In "Real" Indians and Others Lawrence draws on the first-person
accounts of thirty Toronto residents of Native heritage, as well as
archival materials, sociological research, and her own urban Native
heritage and experiences. She sheds light on the Canadian
government's efforts to define Native identity through the years by
means of the Indian Act and shows how residential schooling, the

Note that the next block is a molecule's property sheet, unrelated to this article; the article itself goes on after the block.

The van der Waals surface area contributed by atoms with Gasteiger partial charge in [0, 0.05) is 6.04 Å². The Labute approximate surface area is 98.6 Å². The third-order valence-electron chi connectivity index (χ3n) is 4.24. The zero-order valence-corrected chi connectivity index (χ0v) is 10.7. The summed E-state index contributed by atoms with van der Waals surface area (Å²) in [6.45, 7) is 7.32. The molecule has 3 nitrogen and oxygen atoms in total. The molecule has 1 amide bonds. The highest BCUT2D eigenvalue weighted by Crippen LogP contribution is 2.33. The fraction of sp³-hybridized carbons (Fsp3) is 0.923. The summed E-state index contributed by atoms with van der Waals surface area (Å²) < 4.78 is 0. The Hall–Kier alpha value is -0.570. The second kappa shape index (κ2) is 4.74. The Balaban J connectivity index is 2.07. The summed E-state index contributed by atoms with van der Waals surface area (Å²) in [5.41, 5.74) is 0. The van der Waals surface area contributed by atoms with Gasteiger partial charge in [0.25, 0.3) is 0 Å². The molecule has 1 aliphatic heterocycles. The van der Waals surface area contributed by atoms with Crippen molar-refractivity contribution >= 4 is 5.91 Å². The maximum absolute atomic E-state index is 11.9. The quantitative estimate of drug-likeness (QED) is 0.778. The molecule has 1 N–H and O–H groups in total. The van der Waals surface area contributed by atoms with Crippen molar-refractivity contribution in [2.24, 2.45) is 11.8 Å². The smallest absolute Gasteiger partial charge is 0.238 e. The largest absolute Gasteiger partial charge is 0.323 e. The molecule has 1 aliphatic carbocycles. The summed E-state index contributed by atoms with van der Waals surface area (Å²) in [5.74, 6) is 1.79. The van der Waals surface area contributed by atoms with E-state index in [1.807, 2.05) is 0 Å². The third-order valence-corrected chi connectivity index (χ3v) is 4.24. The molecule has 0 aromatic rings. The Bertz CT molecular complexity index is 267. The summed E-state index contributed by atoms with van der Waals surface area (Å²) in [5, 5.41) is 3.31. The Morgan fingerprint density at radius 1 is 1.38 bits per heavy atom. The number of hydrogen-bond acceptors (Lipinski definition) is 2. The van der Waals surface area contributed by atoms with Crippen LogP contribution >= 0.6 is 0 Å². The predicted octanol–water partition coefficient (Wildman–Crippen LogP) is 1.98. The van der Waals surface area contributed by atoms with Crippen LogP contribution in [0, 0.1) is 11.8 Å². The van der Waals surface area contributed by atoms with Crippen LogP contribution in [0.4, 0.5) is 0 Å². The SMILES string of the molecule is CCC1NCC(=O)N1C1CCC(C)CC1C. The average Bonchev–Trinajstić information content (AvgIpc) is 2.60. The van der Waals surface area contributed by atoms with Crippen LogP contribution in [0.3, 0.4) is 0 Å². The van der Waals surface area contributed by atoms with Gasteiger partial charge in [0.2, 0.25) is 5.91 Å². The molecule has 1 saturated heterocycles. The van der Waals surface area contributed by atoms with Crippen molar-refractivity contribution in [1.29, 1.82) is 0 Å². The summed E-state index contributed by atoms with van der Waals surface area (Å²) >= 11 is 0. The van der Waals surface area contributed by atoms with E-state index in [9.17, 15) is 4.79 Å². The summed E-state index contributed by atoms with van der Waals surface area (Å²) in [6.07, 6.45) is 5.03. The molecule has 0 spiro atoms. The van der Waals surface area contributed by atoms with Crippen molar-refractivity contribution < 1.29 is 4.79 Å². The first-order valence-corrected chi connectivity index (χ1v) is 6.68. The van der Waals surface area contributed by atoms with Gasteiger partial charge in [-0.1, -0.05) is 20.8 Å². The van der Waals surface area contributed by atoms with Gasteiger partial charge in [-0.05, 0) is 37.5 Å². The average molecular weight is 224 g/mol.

loss of official Indian status, and adoption have affected Native
identity. Lawrence looks at how Natives with "Indian status" react
and respond to "nonstatus" Natives and how federally recognized
Native peoples attempt to impose an identity on urban Natives.
University of Nebraska Press
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